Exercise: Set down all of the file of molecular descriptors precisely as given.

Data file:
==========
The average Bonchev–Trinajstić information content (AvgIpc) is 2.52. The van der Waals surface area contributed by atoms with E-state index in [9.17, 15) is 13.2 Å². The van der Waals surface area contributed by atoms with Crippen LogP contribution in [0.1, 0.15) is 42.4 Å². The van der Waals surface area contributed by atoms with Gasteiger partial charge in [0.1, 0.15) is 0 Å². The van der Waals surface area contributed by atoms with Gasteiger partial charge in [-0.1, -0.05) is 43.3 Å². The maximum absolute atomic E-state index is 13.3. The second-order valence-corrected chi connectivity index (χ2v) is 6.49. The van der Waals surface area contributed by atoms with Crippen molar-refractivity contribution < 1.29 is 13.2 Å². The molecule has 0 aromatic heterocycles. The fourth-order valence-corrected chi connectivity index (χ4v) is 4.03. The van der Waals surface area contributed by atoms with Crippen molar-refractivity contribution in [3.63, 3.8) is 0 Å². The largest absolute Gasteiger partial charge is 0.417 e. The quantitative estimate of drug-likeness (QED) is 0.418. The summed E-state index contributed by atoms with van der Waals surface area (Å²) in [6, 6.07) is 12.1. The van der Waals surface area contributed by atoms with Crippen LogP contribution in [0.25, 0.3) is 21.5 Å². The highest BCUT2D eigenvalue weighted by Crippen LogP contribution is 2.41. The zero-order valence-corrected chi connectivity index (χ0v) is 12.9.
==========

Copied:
The average Bonchev–Trinajstić information content (AvgIpc) is 2.52. The van der Waals surface area contributed by atoms with E-state index in [9.17, 15) is 13.2 Å². The van der Waals surface area contributed by atoms with Crippen LogP contribution in [0.1, 0.15) is 42.4 Å². The van der Waals surface area contributed by atoms with Gasteiger partial charge in [0.1, 0.15) is 0 Å². The van der Waals surface area contributed by atoms with Gasteiger partial charge in [-0.1, -0.05) is 43.3 Å². The maximum absolute atomic E-state index is 13.3. The second-order valence-corrected chi connectivity index (χ2v) is 6.49. The van der Waals surface area contributed by atoms with Crippen molar-refractivity contribution < 1.29 is 13.2 Å². The molecule has 0 aromatic heterocycles. The fourth-order valence-corrected chi connectivity index (χ4v) is 4.03. The van der Waals surface area contributed by atoms with Crippen molar-refractivity contribution in [3.63, 3.8) is 0 Å². The largest absolute Gasteiger partial charge is 0.417 e. The quantitative estimate of drug-likeness (QED) is 0.418. The summed E-state index contributed by atoms with van der Waals surface area (Å²) in [6, 6.07) is 12.1. The van der Waals surface area contributed by atoms with Crippen LogP contribution in [0.25, 0.3) is 21.5 Å². The highest BCUT2D eigenvalue weighted by Crippen LogP contribution is 2.41. The zero-order valence-corrected chi connectivity index (χ0v) is 12.9.